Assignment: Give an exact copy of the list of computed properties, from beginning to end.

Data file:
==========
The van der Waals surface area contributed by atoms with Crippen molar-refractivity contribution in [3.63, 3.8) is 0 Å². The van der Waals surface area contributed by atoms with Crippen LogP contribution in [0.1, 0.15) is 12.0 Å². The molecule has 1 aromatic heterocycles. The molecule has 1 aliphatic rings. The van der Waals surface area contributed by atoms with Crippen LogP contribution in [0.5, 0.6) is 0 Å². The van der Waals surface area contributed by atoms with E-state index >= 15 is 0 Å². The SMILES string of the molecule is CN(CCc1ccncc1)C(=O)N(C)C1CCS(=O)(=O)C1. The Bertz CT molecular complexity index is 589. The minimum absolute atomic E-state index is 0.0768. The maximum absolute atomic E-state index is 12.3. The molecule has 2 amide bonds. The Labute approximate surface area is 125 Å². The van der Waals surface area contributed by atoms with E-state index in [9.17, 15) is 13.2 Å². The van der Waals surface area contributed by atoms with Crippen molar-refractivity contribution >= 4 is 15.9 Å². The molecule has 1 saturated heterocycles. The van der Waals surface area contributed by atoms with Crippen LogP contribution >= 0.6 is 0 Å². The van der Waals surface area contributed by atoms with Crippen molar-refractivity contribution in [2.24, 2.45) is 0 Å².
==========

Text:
The van der Waals surface area contributed by atoms with Crippen molar-refractivity contribution in [3.63, 3.8) is 0 Å². The van der Waals surface area contributed by atoms with Crippen LogP contribution in [0.1, 0.15) is 12.0 Å². The molecule has 1 aromatic heterocycles. The molecule has 1 aliphatic rings. The van der Waals surface area contributed by atoms with Crippen LogP contribution in [0.5, 0.6) is 0 Å². The van der Waals surface area contributed by atoms with E-state index >= 15 is 0 Å². The SMILES string of the molecule is CN(CCc1ccncc1)C(=O)N(C)C1CCS(=O)(=O)C1. The Bertz CT molecular complexity index is 589. The minimum absolute atomic E-state index is 0.0768. The maximum absolute atomic E-state index is 12.3. The molecule has 2 amide bonds. The Labute approximate surface area is 125 Å². The van der Waals surface area contributed by atoms with E-state index in [9.17, 15) is 13.2 Å². The van der Waals surface area contributed by atoms with Crippen molar-refractivity contribution >= 4 is 15.9 Å². The molecule has 1 saturated heterocycles. The van der Waals surface area contributed by atoms with Crippen LogP contribution >= 0.6 is 0 Å². The van der Waals surface area contributed by atoms with Crippen molar-refractivity contribution in [2.24, 2.45) is 0 Å².